Still, there is no substitute for good communications and intelligent messaging. This is, after all, the information age — a time when the best-intentioned initiatives can crumble under the weight of a single ill-timed or ill-thought-out pitch to the public and the most vile ideas can be delivered in a neat pastel-coloured package and propagated by millions of unwitting social media denizens.
Already, it is evident, that Filipino partisans and activists at both ends of the political pole already spend an immense amount of energy waging an “online war”. Indeed, whilst some are busy counting the digital ammo being exchanged over Facebook and Twitter and spinning this data into “engagement” statistics in a quaint effort to measure influence and intellectual ascendancy, there is very little real intellectual capital being built in the Philippines. Indeed, as many observers have noted, the Philippines’ national debate remains intellectually bankrupt. It seems that every iota of the political “issues” being raised and debated in the Philippines contribute more to subtracting from rather than adding to the human species’ collective intelligence.
Despite an environment of free discourse Philippine-style “democracy” had offered to its participants, not much learning has been gained.
The same mistakes are being repeated. Recalling the previous administration’s inability to get its communications act together despite the unprecedented bloat in its communications machine, one wonders why the administration of current President Rodrigo Duterte remains mired in comms chaos. The sheer clownish character of the communications team of Aquino is mirrored almost to a tee by Duterte’s own mouthpieces today. The likes of Mai Mislang’s the-wine-sucks-in-Vietnam gaffe are again being repeated by Cabinet-level officials, this time affecting entire continents full of capital-rich countries who are important trading partners of the Philippines.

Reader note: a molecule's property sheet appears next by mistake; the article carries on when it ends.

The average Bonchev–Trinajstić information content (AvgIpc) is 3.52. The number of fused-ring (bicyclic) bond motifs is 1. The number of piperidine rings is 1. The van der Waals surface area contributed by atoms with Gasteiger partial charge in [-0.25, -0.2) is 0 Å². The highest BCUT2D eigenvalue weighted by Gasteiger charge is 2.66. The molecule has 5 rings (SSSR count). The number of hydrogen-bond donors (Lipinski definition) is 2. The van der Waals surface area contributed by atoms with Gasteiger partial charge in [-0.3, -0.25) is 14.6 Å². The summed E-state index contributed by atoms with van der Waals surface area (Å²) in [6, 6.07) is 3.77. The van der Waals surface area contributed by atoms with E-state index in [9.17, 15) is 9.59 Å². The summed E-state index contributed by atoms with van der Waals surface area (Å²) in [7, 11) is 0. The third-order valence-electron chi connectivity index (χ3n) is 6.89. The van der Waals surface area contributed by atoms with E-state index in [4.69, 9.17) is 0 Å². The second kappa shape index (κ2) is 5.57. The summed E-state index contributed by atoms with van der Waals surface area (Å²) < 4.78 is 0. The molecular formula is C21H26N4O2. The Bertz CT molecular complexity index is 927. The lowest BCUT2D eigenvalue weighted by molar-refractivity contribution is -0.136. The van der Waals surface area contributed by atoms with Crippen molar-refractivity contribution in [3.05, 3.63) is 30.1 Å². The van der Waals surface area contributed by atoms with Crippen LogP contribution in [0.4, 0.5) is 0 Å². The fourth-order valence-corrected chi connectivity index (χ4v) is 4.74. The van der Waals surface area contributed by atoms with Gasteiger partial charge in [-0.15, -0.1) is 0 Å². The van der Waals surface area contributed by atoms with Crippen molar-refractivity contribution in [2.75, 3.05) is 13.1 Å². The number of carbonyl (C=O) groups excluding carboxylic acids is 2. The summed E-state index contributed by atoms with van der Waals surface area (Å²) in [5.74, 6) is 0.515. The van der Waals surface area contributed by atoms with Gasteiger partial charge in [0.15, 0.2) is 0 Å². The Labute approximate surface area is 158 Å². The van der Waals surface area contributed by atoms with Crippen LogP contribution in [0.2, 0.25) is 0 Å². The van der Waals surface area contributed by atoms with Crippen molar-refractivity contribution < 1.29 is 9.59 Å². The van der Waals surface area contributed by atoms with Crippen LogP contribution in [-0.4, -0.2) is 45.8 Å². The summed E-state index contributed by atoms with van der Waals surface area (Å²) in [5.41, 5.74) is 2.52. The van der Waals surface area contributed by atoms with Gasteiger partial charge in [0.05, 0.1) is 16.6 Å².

Still others have made their messaging increasingly about themselves. Is it the idea? Or is it the personal brand being worked on here? Social media “influencers” seem to be losing the plot. They have developed the same cult of personality ethic to drive their messages that mirrors the personality politics that drives Philippine elections. As a result, many have forgotten what is at stake in a lot of the “online battles” raging all over Facebook and Twitter.
To be fair, Duterte himself cannot be considered to be a sober and concise communicator. He may have the vision and the best intentions, but wars are won not by good intentions but by projectiles launched by disciplined and well-trained armies. Information and how it is spun and packaged is key. This is a skill and area of competency that the Philippine government needs to build. At the moment it is a mess — consisting of “loose cannon” Cabinet officials who cannot keep their mouths shut on social media, a Vice President who slanders her own country on the government dime, and a society of social media “users” who likely tax Facebook’s moderation faculties far more than they contribute to its ad revenues.
People have to remember, however, that the politician in the room is Duterte. Cabinet officials, on the other hand, should not be behaving like politicians and, instead, should be focusing on running the government. Fancying one’s self as Duterte’s Mini Me is not within the remit of bureaucrats.
* * *
Following the Mai Mislang debacle, this is how then Communications Group Secretary Ricky Carandang stepped in to back his embattled staff member…
Communications Group Secretary Ricky Carandang on Friday came to Mislang’s defense and said the issue about her Twitter messages about Vietnam was a minor one, and a closed book.
Carandang said Mislang, who has since deleted the messages, meant no offense and was apologetic. She had been told to be more circumspect about what she would post on her Twitter account.
Carandang also said Mislang’s tweets were “pretty harmless,” although they might be also “potentially embarrassing.”
To which, I wrote…
“Potentially embarrassing”, perhaps. But the scale of the embarrassment is what is the issue here. It is on a national scale that the actions of people representing the Philippines abroad impact. That is something that Secretary Carandang should consider before coddling another erring official in his already heavily gaffe-tainted department.
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